Developer Sharing (Giving Back to the Community)

Lately, I have been thinking about how I can share my experiences with the developer community. I am certain a lot of us try to re-invent the learning wheel when we are trying to understand a system or tool that we want to use. In this post I want to cover how to do it better.

The Problem

Let’s say, I want to use Tool A for my new project which I found out is quite popular in the community. I read a few articles, install the tool, write code. If and when I get stuck, I browse Stackoverflow articles without looking at the error description or understanding why that error was thrown.

For argument’s sake, let’s assume that Stackoverflow doesn’t have an answer either (I have found that to be true in many cases with my project). What next? I try random options until I finally get it to work. Then I introspect the issue and make a mental note of the solution with reasons.

Months later, another developer comes around asking the same thing and I cannot quite remember how I implemented it or why it worked in the first place.

Sounds familiar?

The Approach

After observing the pattern, I realized I might be doing a few things inefficiently and hence I have decided to change my approach using following steps:

Step 1 – Learning of the Tool

Reading about the tool either in the Get Started section of the documentation or another blog is great and the right step. What is inefficient is the next step, using the same in the project!

There is a difference between understanding the tool and getting started with the tool. Perhaps, I can start with a few simple programs using the tool and performing specific operations to understand the tool.

Step 2 – Blogging Always Helps

The minute I have done a few tutorials trying to understand the system, I could start writing specific blog posts on how to use the tool. It need not be anything big but be more like a process to learning with actual examples.

This helps spread more awareness as to how a reader could go about learning what I learnt. I might not have the best approach but it certainly builds more confidence and learning. If I have written something incorrectly, I could be corrected and my learning can improve.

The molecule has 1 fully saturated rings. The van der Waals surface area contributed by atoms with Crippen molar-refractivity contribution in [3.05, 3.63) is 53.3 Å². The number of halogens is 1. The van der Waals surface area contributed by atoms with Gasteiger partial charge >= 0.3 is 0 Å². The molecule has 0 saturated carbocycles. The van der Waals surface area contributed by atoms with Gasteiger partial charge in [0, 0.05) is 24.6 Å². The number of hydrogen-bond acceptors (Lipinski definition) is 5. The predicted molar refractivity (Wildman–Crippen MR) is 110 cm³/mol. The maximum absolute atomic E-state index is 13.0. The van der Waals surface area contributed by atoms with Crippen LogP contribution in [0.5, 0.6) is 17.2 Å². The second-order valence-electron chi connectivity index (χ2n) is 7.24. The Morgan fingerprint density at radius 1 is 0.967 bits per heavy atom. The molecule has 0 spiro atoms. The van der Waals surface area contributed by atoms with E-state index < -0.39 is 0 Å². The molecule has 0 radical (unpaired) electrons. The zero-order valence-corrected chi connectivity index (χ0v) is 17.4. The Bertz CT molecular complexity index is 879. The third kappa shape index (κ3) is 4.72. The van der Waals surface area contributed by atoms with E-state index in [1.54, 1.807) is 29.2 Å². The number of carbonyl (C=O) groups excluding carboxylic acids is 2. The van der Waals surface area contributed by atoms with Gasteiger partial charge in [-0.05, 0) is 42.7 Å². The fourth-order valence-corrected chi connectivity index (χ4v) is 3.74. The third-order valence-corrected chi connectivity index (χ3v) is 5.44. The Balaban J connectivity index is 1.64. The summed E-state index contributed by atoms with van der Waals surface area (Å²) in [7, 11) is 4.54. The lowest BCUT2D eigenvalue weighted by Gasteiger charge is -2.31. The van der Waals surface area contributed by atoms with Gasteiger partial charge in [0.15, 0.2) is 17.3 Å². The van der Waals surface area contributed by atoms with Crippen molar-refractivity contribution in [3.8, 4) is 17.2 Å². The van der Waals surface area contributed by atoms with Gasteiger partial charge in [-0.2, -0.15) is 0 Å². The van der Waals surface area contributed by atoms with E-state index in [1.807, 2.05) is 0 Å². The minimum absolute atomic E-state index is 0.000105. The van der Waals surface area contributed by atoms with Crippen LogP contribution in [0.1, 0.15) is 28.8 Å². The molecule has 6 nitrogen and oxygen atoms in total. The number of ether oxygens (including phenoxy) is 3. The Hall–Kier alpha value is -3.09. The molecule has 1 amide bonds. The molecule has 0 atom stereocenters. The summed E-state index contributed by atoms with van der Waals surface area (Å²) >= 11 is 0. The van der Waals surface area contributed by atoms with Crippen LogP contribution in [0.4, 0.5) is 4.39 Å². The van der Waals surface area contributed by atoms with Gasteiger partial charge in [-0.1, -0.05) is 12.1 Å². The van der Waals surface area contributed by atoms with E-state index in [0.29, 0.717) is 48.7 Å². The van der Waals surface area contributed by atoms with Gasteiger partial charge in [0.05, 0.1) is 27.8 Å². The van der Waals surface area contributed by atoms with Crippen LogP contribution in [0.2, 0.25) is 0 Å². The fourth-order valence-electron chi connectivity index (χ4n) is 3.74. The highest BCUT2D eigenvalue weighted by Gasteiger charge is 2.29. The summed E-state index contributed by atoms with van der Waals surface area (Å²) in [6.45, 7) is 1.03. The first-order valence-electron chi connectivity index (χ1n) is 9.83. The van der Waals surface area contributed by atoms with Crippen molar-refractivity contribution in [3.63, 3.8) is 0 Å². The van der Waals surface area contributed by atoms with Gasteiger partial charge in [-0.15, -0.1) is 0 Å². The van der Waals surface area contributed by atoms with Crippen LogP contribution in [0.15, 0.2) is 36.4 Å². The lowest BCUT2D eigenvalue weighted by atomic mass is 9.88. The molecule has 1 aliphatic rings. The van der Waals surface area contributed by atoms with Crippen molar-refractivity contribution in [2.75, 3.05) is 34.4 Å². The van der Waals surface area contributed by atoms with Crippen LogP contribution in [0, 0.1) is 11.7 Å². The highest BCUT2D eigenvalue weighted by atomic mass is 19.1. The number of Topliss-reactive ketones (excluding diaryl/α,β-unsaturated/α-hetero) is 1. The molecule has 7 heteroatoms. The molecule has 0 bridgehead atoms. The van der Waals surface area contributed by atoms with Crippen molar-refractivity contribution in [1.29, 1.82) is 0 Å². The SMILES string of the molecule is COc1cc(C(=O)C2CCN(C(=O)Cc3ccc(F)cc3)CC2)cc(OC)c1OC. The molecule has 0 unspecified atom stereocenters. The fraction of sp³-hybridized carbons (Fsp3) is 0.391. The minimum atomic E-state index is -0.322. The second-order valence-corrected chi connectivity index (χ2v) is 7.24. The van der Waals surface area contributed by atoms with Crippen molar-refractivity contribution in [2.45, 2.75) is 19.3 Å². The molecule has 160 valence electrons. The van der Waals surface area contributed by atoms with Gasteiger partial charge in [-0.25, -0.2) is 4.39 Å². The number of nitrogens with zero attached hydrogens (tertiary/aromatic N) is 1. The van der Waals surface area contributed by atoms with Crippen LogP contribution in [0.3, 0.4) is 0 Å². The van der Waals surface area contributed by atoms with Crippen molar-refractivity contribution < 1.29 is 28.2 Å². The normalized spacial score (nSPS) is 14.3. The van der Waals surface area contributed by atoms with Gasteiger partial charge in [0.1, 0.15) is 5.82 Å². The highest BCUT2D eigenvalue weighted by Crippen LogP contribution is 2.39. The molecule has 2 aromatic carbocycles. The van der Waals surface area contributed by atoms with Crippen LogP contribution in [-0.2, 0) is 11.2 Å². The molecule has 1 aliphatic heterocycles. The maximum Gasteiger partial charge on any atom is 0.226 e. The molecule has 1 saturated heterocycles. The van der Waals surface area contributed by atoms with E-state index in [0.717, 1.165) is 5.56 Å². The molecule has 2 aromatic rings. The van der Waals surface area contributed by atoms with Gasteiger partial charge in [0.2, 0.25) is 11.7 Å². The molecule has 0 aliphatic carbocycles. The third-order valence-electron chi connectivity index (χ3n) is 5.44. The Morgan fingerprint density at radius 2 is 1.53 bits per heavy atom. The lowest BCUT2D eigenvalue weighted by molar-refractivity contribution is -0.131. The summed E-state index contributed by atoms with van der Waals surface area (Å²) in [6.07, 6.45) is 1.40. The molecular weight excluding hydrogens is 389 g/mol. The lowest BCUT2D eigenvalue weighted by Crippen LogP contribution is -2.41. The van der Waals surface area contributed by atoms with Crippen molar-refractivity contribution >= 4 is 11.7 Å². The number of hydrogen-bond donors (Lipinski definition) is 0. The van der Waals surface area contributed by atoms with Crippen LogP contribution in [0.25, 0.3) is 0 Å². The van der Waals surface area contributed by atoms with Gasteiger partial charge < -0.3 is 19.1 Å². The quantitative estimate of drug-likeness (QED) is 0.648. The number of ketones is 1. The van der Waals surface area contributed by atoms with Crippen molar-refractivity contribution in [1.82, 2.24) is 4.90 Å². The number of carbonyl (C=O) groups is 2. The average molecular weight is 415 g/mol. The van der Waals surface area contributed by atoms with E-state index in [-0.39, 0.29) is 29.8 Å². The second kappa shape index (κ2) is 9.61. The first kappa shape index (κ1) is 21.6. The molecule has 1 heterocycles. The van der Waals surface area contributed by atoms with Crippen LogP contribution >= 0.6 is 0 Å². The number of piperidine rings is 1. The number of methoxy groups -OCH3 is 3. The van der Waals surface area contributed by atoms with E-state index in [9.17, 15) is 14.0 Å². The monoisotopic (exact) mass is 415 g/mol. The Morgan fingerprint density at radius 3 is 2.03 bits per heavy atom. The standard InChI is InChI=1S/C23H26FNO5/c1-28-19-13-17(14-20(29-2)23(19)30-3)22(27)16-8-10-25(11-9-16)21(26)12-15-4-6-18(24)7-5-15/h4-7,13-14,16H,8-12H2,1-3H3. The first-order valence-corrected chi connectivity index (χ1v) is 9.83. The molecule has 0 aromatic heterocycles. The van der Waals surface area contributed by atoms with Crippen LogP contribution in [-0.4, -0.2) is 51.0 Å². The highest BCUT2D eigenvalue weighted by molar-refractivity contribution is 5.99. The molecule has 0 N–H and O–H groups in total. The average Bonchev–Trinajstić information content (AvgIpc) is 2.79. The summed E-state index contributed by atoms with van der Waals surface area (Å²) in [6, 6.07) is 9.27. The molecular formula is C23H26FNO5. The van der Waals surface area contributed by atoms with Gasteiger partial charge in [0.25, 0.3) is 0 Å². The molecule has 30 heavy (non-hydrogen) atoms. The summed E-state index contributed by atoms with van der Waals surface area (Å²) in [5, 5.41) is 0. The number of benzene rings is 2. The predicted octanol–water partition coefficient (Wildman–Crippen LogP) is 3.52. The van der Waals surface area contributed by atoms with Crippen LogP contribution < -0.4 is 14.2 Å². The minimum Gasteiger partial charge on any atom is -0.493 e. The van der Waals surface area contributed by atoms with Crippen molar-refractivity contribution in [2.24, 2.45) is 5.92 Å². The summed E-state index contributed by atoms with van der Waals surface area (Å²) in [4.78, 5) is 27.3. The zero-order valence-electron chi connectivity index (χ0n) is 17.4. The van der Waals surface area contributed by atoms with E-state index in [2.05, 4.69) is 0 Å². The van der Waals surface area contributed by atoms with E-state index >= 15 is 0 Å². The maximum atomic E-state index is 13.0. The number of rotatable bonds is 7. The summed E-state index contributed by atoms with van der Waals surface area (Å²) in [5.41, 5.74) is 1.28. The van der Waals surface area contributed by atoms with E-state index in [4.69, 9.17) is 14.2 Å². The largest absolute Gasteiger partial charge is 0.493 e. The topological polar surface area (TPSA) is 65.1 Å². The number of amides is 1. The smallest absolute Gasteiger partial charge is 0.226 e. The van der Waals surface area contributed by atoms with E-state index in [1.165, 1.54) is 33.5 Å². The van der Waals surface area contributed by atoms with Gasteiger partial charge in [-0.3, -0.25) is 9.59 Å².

Best part is – all this is documented for any reader so any common pitfalls can be avoided.

Step 3 – Project Implementation

Once I have written blogs and helped explained what I have learnt, this is easier. The improved understanding makes problem solving easier when my implementation (simple or complex) breaks.

If it still doesn’t help, there is always Stackoverflow where I can reach out to the community.

Step 4 – Blogging Again

Often project implementations are more complex than meagre example programs. Blogging can help explain how I have used the tool in my project or architecture. This helps other developers take a look at sample architectures which they could leverage or use. There could be corrections made to my architecture or clarifications to my understanding.

This happened recently on a blog post of mine over fluentd where a fellow developer from the community read it and helped put things in perspective.

The blog was read by Treasure Data CTO – Kaz who took the time to stop by on his India visit to get feedback about their product.

 

Disclaimer: Never post confidential information as part of this effort.

Why Should You Care?

Here are a quick set of reasons –

  • Blogging improves communication in subtle ways. It helps organize thoughts and present better. You will need that skill as a developer to communicate with other developers or take trainings and sessions. Oft times developers struggle to get across the necessary points in developer conferences. We’ve all been either a victim or guilty of that.
  • As developers, we need to sell our work. Yes! Our work is our product and we need to sell it to make ourselves employable or even show to the community what we have done and learn from it.
  • It counts as part of your job. Every job description today says “Excellent Communication Skills” and what better way to start than blog?
  • It helps you remember when you have forgotten and recollect in a span of minutes. You just need to go through your own writings to remember what you have done or come up to speed with what you have learnt when you have lost touch.

Do you need more?

Conclusion

My hope is that all developers blog. This helps me and this helps hundreds of developers or even future developers.

Let me know if you disagree or have to add to this?

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